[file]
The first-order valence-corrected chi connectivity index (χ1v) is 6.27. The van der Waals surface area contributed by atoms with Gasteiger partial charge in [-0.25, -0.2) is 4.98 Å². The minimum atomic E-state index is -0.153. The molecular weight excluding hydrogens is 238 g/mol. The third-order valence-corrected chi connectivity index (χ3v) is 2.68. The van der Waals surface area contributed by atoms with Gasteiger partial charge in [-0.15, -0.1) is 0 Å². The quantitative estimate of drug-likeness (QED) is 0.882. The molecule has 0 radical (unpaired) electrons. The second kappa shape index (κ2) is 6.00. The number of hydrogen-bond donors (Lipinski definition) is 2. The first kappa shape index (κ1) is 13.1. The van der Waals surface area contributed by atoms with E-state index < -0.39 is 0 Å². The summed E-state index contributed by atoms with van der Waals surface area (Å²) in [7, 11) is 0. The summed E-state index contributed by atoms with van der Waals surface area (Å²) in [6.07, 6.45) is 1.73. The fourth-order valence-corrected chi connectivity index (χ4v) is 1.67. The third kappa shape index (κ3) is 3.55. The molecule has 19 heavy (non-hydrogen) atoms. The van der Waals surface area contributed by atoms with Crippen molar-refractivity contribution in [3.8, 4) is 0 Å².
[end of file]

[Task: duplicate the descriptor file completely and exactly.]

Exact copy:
The first-order valence-corrected chi connectivity index (χ1v) is 6.27. The van der Waals surface area contributed by atoms with Gasteiger partial charge in [-0.25, -0.2) is 4.98 Å². The minimum atomic E-state index is -0.153. The molecular weight excluding hydrogens is 238 g/mol. The third-order valence-corrected chi connectivity index (χ3v) is 2.68. The van der Waals surface area contributed by atoms with Gasteiger partial charge in [-0.15, -0.1) is 0 Å². The quantitative estimate of drug-likeness (QED) is 0.882. The molecule has 0 radical (unpaired) electrons. The second kappa shape index (κ2) is 6.00. The number of hydrogen-bond donors (Lipinski definition) is 2. The first kappa shape index (κ1) is 13.1. The van der Waals surface area contributed by atoms with E-state index < -0.39 is 0 Å². The summed E-state index contributed by atoms with van der Waals surface area (Å²) in [7, 11) is 0. The summed E-state index contributed by atoms with van der Waals surface area (Å²) in [6.07, 6.45) is 1.73. The fourth-order valence-corrected chi connectivity index (χ4v) is 1.67. The third kappa shape index (κ3) is 3.55. The molecule has 19 heavy (non-hydrogen) atoms. The van der Waals surface area contributed by atoms with Crippen molar-refractivity contribution in [3.8, 4) is 0 Å².